“Every year — in the full tide of spring — at the height of the symphony of flowers and love and life — there comes a pause, and through the silence we hear the lonely pipe of death….
“Year after year lovers wandering under the apple boughs and through the clover and deep grass are surprised with sudden tears as they see black veiled figures stealing through the morning to a soldier’s grave. Year after year the comrades of the dead follow, with public honor, procession and commemorative flags and funeral march — honor and grief from us who stand almost alone, and have seen the best and noblest of our generation pass away.
“But grief is not the end of all. I seem to hear the funeral march become a paean. I see beyond the forest the moving banners of a hidden column. Our dead brothers still live for us, and bid us think of life, not death — of life to which in their youth they lent the passion and glory of the spring….
“As I listen, the great chorus of life and joy begins again, and amid the awful orchestra of seen and unseen powers and destinies of good and evil our trumpets sound once more a note of daring, hope, and will.”
“We are gathered at this sacred place, in this solemn hour, to engage in the most fundamental of undertakings: the rite of remembrance….
“We remember those who gave their all in the service of America, in the service of freedom, and in the service of justice. We remember their sacrifice, their valor, and their grace. We remember their smiles; their loves; their laughter; their essential vibrant and transcendent humanity.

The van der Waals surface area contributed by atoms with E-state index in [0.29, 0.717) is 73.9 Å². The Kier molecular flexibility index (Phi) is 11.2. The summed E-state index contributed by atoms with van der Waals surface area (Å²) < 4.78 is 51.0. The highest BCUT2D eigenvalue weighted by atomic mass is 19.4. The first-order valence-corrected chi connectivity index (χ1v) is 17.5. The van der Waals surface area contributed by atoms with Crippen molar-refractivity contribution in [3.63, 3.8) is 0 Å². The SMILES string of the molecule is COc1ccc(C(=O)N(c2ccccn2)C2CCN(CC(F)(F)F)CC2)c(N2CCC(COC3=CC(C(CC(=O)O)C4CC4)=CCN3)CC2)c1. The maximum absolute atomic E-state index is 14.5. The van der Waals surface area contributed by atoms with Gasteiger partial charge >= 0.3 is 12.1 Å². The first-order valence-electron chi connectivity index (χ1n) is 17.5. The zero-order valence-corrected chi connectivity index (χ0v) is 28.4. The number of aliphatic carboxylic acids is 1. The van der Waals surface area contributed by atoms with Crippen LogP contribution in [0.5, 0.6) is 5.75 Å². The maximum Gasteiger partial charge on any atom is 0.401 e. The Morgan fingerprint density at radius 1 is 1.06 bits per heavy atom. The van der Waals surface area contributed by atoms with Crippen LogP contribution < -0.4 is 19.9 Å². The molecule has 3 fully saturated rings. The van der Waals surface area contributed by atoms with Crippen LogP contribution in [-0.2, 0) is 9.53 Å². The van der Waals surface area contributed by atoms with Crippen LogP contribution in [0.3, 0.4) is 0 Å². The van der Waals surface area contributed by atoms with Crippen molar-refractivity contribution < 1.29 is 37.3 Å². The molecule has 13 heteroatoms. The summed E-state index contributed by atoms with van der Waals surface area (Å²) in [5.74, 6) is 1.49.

“For while we stand amid monuments of stone, we must never forget that each of these markers, for those known and unknown, here at Arlington and far beyond represent a precious life: a son, a daughter, a mother, a spouse, a brother, a sister, a friend, a neighbor….
“Women and men, all those we honor today, gave their lives for their country, but they live forever in our hearts — forever proud, forever honorable, forever American.”
From My Own Words by Ruth Bader Ginsburg (quoting her Senate Confirmation Hearing Opening Statement, July 1993):
“Let me try to state in a nutshell how I view the work of judging. My approach, I believe, is neither liberal nor conservative. Rather, it is rooted in the place of the judiciary, of judges, in our democratic society. The Constitution’s preamble speaks first of ‘We, the People,’ and then of their elected representatives. The judiciary is third in line and it is placed apart from the political fray so that its members can judge fairly, impartially, in accordance with the law, and without fear about the animosity of any pressure group.”
From My Own Words by Ruth Bader Ginsburg (quoting her speech “The Role of Dissenting Opinions,” July 2013):
“My remarks concern the role of dissenting opinions in U.S. appellate courts generally, and the U.S. Supreme Court in particular. It is a subject I have been obliged to think about more than occasionally in recent Terms….
My experience confirms that there is nothing better than an impressive dissent to lead the author of the majority opinion to refine and clarify her initial circulation….
Another genre of dissent looks not to a distant future day, but seeks immediate action from the political branches of government — Congress and the president. Dissents of this order aim to engage or energize the public and propel prompt legislative overruling of the Court’s decision…. “
“[A] governing political coalition has an incentive to prevent changes in the existing balance of voting power….
“When voting is racially polarized, efforts by the ruling party to pursue that incentive ‘will inevitably discriminate against a racial group.'”